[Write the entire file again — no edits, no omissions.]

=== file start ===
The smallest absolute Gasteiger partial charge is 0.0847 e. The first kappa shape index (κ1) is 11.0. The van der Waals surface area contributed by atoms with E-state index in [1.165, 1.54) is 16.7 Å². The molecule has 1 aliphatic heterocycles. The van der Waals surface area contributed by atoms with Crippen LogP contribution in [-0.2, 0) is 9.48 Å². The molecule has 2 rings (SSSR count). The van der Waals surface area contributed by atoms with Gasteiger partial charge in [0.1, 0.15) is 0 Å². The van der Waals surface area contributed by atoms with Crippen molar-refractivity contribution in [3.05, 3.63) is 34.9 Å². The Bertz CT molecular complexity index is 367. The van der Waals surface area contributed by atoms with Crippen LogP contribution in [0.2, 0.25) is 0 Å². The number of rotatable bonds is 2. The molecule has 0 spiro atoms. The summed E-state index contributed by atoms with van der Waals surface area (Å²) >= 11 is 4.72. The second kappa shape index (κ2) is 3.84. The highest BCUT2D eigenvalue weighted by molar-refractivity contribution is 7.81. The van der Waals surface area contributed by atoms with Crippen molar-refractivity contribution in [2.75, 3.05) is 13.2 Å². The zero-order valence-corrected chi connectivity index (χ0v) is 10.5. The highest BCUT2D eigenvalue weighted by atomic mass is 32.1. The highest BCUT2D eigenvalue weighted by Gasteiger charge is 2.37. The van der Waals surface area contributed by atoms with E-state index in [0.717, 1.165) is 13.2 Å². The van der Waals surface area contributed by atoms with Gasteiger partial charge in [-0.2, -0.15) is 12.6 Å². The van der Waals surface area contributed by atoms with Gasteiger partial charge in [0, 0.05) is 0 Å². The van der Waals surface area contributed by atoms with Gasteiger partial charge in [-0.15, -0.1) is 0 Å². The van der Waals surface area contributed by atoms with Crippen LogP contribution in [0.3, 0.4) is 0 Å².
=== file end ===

The smallest absolute Gasteiger partial charge is 0.0847 e. The first kappa shape index (κ1) is 11.0. The van der Waals surface area contributed by atoms with E-state index in [1.165, 1.54) is 16.7 Å². The molecule has 1 aliphatic heterocycles. The van der Waals surface area contributed by atoms with Crippen LogP contribution in [-0.2, 0) is 9.48 Å². The molecule has 2 rings (SSSR count). The van der Waals surface area contributed by atoms with Gasteiger partial charge in [0.1, 0.15) is 0 Å². The van der Waals surface area contributed by atoms with Crippen molar-refractivity contribution in [3.05, 3.63) is 34.9 Å². The Bertz CT molecular complexity index is 367. The van der Waals surface area contributed by atoms with Crippen LogP contribution in [0.2, 0.25) is 0 Å². The number of rotatable bonds is 2. The molecule has 0 spiro atoms. The summed E-state index contributed by atoms with van der Waals surface area (Å²) >= 11 is 4.72. The second kappa shape index (κ2) is 3.84. The highest BCUT2D eigenvalue weighted by molar-refractivity contribution is 7.81. The van der Waals surface area contributed by atoms with Crippen molar-refractivity contribution in [2.75, 3.05) is 13.2 Å². The zero-order valence-corrected chi connectivity index (χ0v) is 10.5. The highest BCUT2D eigenvalue weighted by atomic mass is 32.1. The highest BCUT2D eigenvalue weighted by Gasteiger charge is 2.37. The van der Waals surface area contributed by atoms with E-state index in [0.717, 1.165) is 13.2 Å². The van der Waals surface area contributed by atoms with Gasteiger partial charge in [-0.2, -0.15) is 12.6 Å². The van der Waals surface area contributed by atoms with Gasteiger partial charge in [0, 0.05) is 0 Å². The van der Waals surface area contributed by atoms with Gasteiger partial charge in [-0.15, -0.1) is 0 Å². The van der Waals surface area contributed by atoms with Crippen LogP contribution in [0.3, 0.4) is 0 Å².